Gaudy Gaudi – That’s my nickname for the mosaics decorating 80 houses in the barrio of Jaimanitas on the outskirts of Havana. Created by renowned Cuban artist José Fuster using tiles and bits of discarded stones and glass, the run down community is transformed into color and dreaminess.
Peeling paint – Over the years, salt air has stripped away paint and now different layers of color give each building its own look. Paint is hard to come by because of the U.S. blockade (bloqueo in Spanish)
"In Cuba, the first letter in the license plate indicates which of 14 provinces the car hails from, such as "H" for Havana. The letter "K" means the car is privately owned -- either by a person or by a foreign firm. Military vehicles have mint-green, rear-only plates; olive-green plates are for vehicles issued by the Ministry of the Interior, including Fidel Castro's fleet of armored Mercedes 280s, which were built between 1982 and 1984. Black plates are for foreign diplomats, who don't have to adhere to traffic laws. White-plated vehicles are driven by Cuban government ministers or heads of state. The last three digits on diplomatic plates often denote the professional rank of the driver. So, if you're stuck behind a gray Mercedes with black license plate 179-004, that means the fourth most-important officer from the Russian embassy is likely behind the wheel. Rental cars get maroon plates. Foreign journalists, religious leaders and Cubans working for overseas firms have neon-orange ones. Red "provisional" plates allow vehicles to circulate while authorities sort out just what color tag they should get. Most of the half-century-old American roadsters that create a moving museum along the island's potholed streets have yellow license plates, meaning they are vehicles owned by ordinary Cubans.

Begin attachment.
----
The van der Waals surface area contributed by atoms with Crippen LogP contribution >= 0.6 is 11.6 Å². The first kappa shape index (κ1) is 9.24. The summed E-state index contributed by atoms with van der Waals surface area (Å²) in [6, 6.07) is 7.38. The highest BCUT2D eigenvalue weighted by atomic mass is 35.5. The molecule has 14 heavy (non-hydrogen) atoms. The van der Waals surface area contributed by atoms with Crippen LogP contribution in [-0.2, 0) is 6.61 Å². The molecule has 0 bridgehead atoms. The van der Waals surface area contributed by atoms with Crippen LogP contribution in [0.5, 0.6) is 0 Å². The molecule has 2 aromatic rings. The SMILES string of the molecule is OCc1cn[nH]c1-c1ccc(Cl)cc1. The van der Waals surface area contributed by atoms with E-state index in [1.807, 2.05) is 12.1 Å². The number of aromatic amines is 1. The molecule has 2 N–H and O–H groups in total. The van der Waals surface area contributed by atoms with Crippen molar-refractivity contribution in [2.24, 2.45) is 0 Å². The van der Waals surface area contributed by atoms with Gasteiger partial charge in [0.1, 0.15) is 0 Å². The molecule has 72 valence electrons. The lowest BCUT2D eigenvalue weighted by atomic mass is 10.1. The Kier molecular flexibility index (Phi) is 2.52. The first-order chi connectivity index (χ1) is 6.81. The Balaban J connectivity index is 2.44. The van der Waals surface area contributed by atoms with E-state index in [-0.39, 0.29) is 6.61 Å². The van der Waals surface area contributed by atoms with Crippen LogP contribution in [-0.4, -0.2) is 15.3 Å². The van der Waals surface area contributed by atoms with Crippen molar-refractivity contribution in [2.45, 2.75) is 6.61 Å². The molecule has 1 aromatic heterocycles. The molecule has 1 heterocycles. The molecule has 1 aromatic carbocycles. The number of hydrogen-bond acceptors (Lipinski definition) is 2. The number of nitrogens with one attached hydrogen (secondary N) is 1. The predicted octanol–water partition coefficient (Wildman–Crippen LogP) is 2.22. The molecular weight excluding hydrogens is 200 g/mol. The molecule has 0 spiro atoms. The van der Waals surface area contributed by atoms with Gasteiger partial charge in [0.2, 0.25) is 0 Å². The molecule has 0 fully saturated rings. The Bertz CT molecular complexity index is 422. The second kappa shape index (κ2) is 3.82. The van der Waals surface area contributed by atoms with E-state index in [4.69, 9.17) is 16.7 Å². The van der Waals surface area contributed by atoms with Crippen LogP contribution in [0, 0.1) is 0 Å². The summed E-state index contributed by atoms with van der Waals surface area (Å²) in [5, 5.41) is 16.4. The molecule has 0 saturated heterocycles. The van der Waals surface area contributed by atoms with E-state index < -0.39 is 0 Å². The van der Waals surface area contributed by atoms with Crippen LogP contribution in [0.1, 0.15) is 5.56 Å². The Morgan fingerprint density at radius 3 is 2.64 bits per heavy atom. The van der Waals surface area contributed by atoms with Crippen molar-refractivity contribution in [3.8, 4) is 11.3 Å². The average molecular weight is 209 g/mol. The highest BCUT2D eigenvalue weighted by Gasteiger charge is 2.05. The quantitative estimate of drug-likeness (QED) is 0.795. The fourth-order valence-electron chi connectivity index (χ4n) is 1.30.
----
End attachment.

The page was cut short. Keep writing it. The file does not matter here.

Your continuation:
"Detroit's chrome-and-tail-fin era cars are still prominent on the roads because Cubans with non-VIP jobs can buy and sell only cars manufactured before the Castros took power in 1959. Buying newer vehicles requires government permission, including justifying how you can afford a car when the communist state controls well over 90 percent of the economy and pays employees an average of about $20 a month.” philSTAR.com
Propaganda – With few products to sell, billboard space and walls sell the revolution. My favorite anti-imperialist blast seen in Havana on the way to the airport translates, “Blockade: the longest lasting genocide in history.” Of course, Ernesto Che Guevara’s face is for sale on every visible surface from tea cups to bibs, and one sees the less familiar face of Camilo Cienfuegos, a revolutionary who fought along with Fidel. Officially, America is a villain; personally, I felt cared for.
Tour Buses – Big, made in China or Russia and owned by the state. Perfumed, air conditioned and faithful to their schedules. Drivers politely assist passengers at each stop.
Alcohol – Pina Colada –Blend Havana rum, cream of coconut and pineapple juice with crushed ice until smooth. Garnish with a pineapple slice and a maraschino cherry. As for a Mojito, take a generous sprinkling of sugar and add the juice of half a lime and some scrunched up mint leaves, mix it up, pour on a stiff measure of light dry rum and add soda water and ice... and serve with a straw. Both drinks available almost anywhere, even bus stops on the way to and from hotels.
Food – not very good. Because we were 74, plus guides and drivers, not many restaurants could accommodate a group our size. Restaurants are mostly state-owned and while the service is kind, the food is not especially good even if you like rice and beans, called Christians and Moors because of the colors of the rice and the beans. For smaller groups dining out, private restaurants called paladares offer food in people’s homes. I ate pizza one night at 9:30 p.m. in a small outdoor restaurant three blocks from the Copacabana Hotel where we stayed the first three nights of our visit. The cook said no fresh tomatoes that night. It was okay though.